Debunking 4 Hr Myths
1 year ago

Some job roles are negatively stereotyped. An example of a negatively stereotyped job role is Human Resources (HR). These stereotypes are depicted in your favourite television programmes, films and on social media platforms. This then channels people into thinking that HR is not as it seems…

An example of a much-loved TV show which portrays HR negatively is The Office. The HR Manager isn’t the most liked by employees and viewers…

The reason I decided to write this blog entry is that, before I started my apprenticeship, I was worried that HR was how it was portrayed in the media (i.e. the villains and the ‘fun police’) and I wanted to support and advise people in the workplace, not be ‘disliked’. 

I want people who are interested in working in HR to not feel put off by the misrepresentation in the media and to work in HR because it’s a great career to develop and progress in. 

Here are the four HR myths that I’m going to debunk:

  1. HR are the ‘fun police’ …
  • We are not the ‘fun police’
  • HR is there to do its job and, by using legislation and policies, do what is best for the organisation and employees
  • We need to get rid of this ‘us vs them’ mentality as HR employees are friendly and approachable and employees shouldn’t feel worried about asking for advice, raising an issue or a concern to us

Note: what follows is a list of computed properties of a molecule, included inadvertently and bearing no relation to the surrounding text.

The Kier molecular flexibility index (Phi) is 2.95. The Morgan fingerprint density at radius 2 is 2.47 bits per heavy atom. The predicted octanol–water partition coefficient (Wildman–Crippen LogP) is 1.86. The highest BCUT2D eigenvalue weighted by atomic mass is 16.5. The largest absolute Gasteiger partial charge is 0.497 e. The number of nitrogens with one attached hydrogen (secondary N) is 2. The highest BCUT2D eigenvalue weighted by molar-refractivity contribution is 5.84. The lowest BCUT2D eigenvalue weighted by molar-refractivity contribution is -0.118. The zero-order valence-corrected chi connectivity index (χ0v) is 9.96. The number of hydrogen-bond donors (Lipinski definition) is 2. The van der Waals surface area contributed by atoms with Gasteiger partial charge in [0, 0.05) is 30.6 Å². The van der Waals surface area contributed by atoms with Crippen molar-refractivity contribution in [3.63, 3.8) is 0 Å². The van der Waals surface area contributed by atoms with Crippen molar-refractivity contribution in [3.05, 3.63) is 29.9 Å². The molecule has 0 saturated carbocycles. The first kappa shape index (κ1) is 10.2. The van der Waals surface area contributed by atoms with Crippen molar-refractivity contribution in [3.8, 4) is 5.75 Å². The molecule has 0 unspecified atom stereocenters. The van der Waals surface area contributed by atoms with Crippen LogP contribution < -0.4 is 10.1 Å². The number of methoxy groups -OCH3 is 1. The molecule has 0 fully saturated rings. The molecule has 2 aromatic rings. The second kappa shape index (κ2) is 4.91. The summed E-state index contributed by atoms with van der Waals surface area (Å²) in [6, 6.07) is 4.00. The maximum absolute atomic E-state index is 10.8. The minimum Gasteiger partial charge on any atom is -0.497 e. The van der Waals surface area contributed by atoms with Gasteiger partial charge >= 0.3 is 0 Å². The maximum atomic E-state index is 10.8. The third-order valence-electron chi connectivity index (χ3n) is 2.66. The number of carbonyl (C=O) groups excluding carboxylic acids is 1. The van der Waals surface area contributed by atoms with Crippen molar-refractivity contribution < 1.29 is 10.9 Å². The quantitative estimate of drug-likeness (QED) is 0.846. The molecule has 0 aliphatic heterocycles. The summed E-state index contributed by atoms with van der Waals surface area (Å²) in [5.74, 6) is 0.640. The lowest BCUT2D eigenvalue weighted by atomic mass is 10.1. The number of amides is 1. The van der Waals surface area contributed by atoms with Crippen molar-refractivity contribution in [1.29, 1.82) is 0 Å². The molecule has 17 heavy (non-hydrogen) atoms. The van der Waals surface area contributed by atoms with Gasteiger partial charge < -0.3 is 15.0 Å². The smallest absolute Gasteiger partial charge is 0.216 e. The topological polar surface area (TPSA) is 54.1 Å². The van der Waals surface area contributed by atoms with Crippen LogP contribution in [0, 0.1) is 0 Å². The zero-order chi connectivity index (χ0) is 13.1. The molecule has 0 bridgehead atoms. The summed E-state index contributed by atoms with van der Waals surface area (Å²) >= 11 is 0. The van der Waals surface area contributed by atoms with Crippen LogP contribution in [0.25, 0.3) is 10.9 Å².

1. HR is only about hiring and firing …
  • Roles in HR vary from working in recruitment, payroll and employee relations to working in policy and diversity and inclusion
  • It is also important to remember that hiring employees is not an easy job - it is about getting the right people and retaining them
  • Additionally, dismissing an employee is not an easy job
  • At my organisation, employees can apply to become investigating and deciding officers and they investigate and hold formal meetings in order to decide whether an employee has committed misconduct in the workplace
  1. HR make the final decisions …
  • Believe it or not…most final decisions are made by managers themselves
  • For example - in my organisation we have a Managers’ Advice Service Team who give advice rather than make decisions on behalf of the manager’s, employees, deciding officers or investigating officers

     4. HR is a female-only profession

  • Although HR is stereotypically female dominant - it is open for all
  • Recent research from the Chartered Institute of Personnel and Development (CIPD) found that 63% of the profession are female and 37% are male
  • I personally can see these statistics changing within the next 5 years and I believe we will see a gender balance in HR as it is such a large profession and there are a variety of roles to work in (as mentioned earlier in my blog)

I would love to hear your feedback on this blog so why not share your thoughts by connecting with me on LinkedIn (Olivia Scane) and Instagram (@anhrapprentice).

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